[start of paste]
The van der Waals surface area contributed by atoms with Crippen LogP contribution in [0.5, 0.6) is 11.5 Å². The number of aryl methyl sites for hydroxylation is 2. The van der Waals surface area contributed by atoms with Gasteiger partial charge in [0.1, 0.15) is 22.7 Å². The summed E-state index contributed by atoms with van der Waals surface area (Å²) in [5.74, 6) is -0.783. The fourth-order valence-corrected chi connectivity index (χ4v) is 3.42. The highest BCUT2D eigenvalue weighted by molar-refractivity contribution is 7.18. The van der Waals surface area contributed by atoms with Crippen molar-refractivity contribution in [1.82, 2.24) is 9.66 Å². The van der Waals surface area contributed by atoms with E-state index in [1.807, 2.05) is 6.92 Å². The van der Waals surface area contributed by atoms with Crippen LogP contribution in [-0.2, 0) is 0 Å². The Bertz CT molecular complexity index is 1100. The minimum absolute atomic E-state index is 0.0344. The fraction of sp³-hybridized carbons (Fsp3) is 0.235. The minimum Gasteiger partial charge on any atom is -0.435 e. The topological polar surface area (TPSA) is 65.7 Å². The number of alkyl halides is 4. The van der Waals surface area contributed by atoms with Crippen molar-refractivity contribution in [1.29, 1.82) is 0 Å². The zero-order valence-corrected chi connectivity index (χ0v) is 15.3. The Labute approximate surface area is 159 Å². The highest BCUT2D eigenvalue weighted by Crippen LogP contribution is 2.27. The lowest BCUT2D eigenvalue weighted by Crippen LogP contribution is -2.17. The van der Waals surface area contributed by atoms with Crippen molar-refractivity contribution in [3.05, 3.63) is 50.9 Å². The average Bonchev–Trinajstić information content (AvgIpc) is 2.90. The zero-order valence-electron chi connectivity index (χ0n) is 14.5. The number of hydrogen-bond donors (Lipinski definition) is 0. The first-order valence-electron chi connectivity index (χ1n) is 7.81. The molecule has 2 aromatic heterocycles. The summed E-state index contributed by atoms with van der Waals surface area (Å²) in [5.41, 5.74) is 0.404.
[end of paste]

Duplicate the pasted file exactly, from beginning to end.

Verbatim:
The van der Waals surface area contributed by atoms with Crippen LogP contribution in [0.5, 0.6) is 11.5 Å². The number of aryl methyl sites for hydroxylation is 2. The van der Waals surface area contributed by atoms with Gasteiger partial charge in [0.1, 0.15) is 22.7 Å². The summed E-state index contributed by atoms with van der Waals surface area (Å²) in [5.74, 6) is -0.783. The fourth-order valence-corrected chi connectivity index (χ4v) is 3.42. The highest BCUT2D eigenvalue weighted by molar-refractivity contribution is 7.18. The van der Waals surface area contributed by atoms with Crippen molar-refractivity contribution in [1.82, 2.24) is 9.66 Å². The van der Waals surface area contributed by atoms with E-state index in [1.807, 2.05) is 6.92 Å². The van der Waals surface area contributed by atoms with Crippen LogP contribution in [-0.2, 0) is 0 Å². The Bertz CT molecular complexity index is 1100. The minimum absolute atomic E-state index is 0.0344. The fraction of sp³-hybridized carbons (Fsp3) is 0.235. The minimum Gasteiger partial charge on any atom is -0.435 e. The topological polar surface area (TPSA) is 65.7 Å². The number of alkyl halides is 4. The van der Waals surface area contributed by atoms with Crippen molar-refractivity contribution in [1.29, 1.82) is 0 Å². The zero-order valence-corrected chi connectivity index (χ0v) is 15.3. The Labute approximate surface area is 159 Å². The highest BCUT2D eigenvalue weighted by Crippen LogP contribution is 2.27. The lowest BCUT2D eigenvalue weighted by Crippen LogP contribution is -2.17. The van der Waals surface area contributed by atoms with Crippen molar-refractivity contribution in [3.05, 3.63) is 50.9 Å². The average Bonchev–Trinajstić information content (AvgIpc) is 2.90. The zero-order valence-electron chi connectivity index (χ0n) is 14.5. The number of hydrogen-bond donors (Lipinski definition) is 0. The first-order valence-electron chi connectivity index (χ1n) is 7.81. The molecule has 2 aromatic heterocycles. The summed E-state index contributed by atoms with van der Waals surface area (Å²) in [5.41, 5.74) is 0.404.